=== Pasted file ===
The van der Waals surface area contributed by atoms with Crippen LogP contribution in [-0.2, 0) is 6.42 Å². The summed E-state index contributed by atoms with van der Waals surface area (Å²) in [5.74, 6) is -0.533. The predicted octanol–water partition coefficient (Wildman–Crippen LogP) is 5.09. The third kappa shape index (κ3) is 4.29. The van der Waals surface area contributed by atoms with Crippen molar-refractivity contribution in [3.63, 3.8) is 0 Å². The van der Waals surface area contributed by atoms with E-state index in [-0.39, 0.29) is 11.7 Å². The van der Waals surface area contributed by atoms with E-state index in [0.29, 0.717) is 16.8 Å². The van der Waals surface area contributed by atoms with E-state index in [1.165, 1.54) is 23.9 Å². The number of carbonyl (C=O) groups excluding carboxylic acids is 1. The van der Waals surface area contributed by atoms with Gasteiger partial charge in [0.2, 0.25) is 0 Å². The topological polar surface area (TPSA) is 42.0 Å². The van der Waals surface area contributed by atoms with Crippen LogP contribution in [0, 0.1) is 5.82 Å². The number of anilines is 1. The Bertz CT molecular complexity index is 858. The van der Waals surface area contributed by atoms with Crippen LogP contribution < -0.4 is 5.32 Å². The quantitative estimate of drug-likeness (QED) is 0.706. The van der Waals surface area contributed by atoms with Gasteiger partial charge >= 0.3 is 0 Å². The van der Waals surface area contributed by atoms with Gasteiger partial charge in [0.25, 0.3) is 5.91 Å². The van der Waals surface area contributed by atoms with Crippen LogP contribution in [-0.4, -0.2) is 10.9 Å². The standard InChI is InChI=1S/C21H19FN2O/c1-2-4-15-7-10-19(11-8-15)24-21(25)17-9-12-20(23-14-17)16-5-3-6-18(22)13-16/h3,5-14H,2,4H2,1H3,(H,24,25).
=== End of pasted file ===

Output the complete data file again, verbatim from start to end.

The van der Waals surface area contributed by atoms with Crippen LogP contribution in [-0.2, 0) is 6.42 Å². The summed E-state index contributed by atoms with van der Waals surface area (Å²) in [5.74, 6) is -0.533. The predicted octanol–water partition coefficient (Wildman–Crippen LogP) is 5.09. The third kappa shape index (κ3) is 4.29. The van der Waals surface area contributed by atoms with Crippen molar-refractivity contribution in [3.63, 3.8) is 0 Å². The van der Waals surface area contributed by atoms with E-state index in [-0.39, 0.29) is 11.7 Å². The van der Waals surface area contributed by atoms with E-state index in [0.29, 0.717) is 16.8 Å². The van der Waals surface area contributed by atoms with E-state index in [1.165, 1.54) is 23.9 Å². The number of carbonyl (C=O) groups excluding carboxylic acids is 1. The van der Waals surface area contributed by atoms with Gasteiger partial charge in [0.2, 0.25) is 0 Å². The topological polar surface area (TPSA) is 42.0 Å². The van der Waals surface area contributed by atoms with Crippen LogP contribution in [0, 0.1) is 5.82 Å². The number of anilines is 1. The Bertz CT molecular complexity index is 858. The van der Waals surface area contributed by atoms with Crippen LogP contribution < -0.4 is 5.32 Å². The quantitative estimate of drug-likeness (QED) is 0.706. The van der Waals surface area contributed by atoms with Gasteiger partial charge >= 0.3 is 0 Å². The van der Waals surface area contributed by atoms with Gasteiger partial charge in [0.25, 0.3) is 5.91 Å². The van der Waals surface area contributed by atoms with Crippen LogP contribution in [-0.4, -0.2) is 10.9 Å². The standard InChI is InChI=1S/C21H19FN2O/c1-2-4-15-7-10-19(11-8-15)24-21(25)17-9-12-20(23-14-17)16-5-3-6-18(22)13-16/h3,5-14H,2,4H2,1H3,(H,24,25).